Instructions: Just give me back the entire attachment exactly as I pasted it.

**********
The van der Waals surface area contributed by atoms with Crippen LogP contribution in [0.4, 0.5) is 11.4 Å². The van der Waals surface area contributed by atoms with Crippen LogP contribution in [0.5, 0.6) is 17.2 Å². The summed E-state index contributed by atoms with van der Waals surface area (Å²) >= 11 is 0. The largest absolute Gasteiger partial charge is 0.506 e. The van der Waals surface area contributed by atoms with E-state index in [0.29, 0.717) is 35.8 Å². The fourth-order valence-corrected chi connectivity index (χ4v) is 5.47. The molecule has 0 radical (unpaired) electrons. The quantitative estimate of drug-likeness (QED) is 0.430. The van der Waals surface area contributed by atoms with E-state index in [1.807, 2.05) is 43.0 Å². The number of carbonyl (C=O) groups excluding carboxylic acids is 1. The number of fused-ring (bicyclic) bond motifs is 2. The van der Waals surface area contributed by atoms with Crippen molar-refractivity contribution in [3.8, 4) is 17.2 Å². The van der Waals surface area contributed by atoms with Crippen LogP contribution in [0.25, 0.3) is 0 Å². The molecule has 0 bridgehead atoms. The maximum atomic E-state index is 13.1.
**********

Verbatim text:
The van der Waals surface area contributed by atoms with Crippen LogP contribution in [0.4, 0.5) is 11.4 Å². The van der Waals surface area contributed by atoms with Crippen LogP contribution in [0.5, 0.6) is 17.2 Å². The summed E-state index contributed by atoms with van der Waals surface area (Å²) >= 11 is 0. The largest absolute Gasteiger partial charge is 0.506 e. The van der Waals surface area contributed by atoms with E-state index in [0.29, 0.717) is 35.8 Å². The fourth-order valence-corrected chi connectivity index (χ4v) is 5.47. The molecule has 0 radical (unpaired) electrons. The quantitative estimate of drug-likeness (QED) is 0.430. The van der Waals surface area contributed by atoms with E-state index in [1.807, 2.05) is 43.0 Å². The number of carbonyl (C=O) groups excluding carboxylic acids is 1. The number of fused-ring (bicyclic) bond motifs is 2. The van der Waals surface area contributed by atoms with Crippen molar-refractivity contribution in [3.8, 4) is 17.2 Å². The van der Waals surface area contributed by atoms with Crippen LogP contribution in [0.25, 0.3) is 0 Å². The molecule has 0 bridgehead atoms. The maximum atomic E-state index is 13.1.